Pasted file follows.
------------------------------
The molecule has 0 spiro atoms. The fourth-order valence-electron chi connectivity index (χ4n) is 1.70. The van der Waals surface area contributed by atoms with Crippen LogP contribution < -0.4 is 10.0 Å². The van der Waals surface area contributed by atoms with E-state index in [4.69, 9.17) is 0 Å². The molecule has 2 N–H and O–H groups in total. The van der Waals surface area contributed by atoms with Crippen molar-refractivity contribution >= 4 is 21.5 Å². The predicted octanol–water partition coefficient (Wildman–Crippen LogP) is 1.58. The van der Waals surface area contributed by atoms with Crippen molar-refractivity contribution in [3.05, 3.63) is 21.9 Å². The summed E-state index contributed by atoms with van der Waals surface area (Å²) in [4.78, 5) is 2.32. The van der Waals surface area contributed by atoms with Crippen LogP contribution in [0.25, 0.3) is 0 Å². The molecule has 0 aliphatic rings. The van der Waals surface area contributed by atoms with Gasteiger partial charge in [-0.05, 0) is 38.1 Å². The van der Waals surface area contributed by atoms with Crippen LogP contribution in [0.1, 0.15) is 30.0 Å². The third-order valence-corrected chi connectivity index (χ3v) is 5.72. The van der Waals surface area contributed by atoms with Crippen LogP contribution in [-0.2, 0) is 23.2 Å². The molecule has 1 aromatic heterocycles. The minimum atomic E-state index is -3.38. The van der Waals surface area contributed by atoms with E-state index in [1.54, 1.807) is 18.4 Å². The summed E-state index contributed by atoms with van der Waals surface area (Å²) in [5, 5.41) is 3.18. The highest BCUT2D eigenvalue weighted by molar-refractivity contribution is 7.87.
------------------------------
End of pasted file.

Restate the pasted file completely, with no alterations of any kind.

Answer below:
The molecule has 0 spiro atoms. The fourth-order valence-electron chi connectivity index (χ4n) is 1.70. The van der Waals surface area contributed by atoms with Crippen LogP contribution < -0.4 is 10.0 Å². The van der Waals surface area contributed by atoms with E-state index in [4.69, 9.17) is 0 Å². The molecule has 2 N–H and O–H groups in total. The van der Waals surface area contributed by atoms with Crippen molar-refractivity contribution >= 4 is 21.5 Å². The predicted octanol–water partition coefficient (Wildman–Crippen LogP) is 1.58. The van der Waals surface area contributed by atoms with Crippen molar-refractivity contribution in [3.05, 3.63) is 21.9 Å². The summed E-state index contributed by atoms with van der Waals surface area (Å²) in [4.78, 5) is 2.32. The van der Waals surface area contributed by atoms with Crippen LogP contribution in [0.25, 0.3) is 0 Å². The molecule has 0 aliphatic rings. The van der Waals surface area contributed by atoms with Gasteiger partial charge in [-0.05, 0) is 38.1 Å². The van der Waals surface area contributed by atoms with Crippen LogP contribution in [0.1, 0.15) is 30.0 Å². The third-order valence-corrected chi connectivity index (χ3v) is 5.72. The van der Waals surface area contributed by atoms with Crippen LogP contribution in [-0.2, 0) is 23.2 Å². The molecule has 1 aromatic heterocycles. The minimum atomic E-state index is -3.38. The van der Waals surface area contributed by atoms with E-state index in [1.54, 1.807) is 18.4 Å². The summed E-state index contributed by atoms with van der Waals surface area (Å²) in [5, 5.41) is 3.18. The highest BCUT2D eigenvalue weighted by molar-refractivity contribution is 7.87.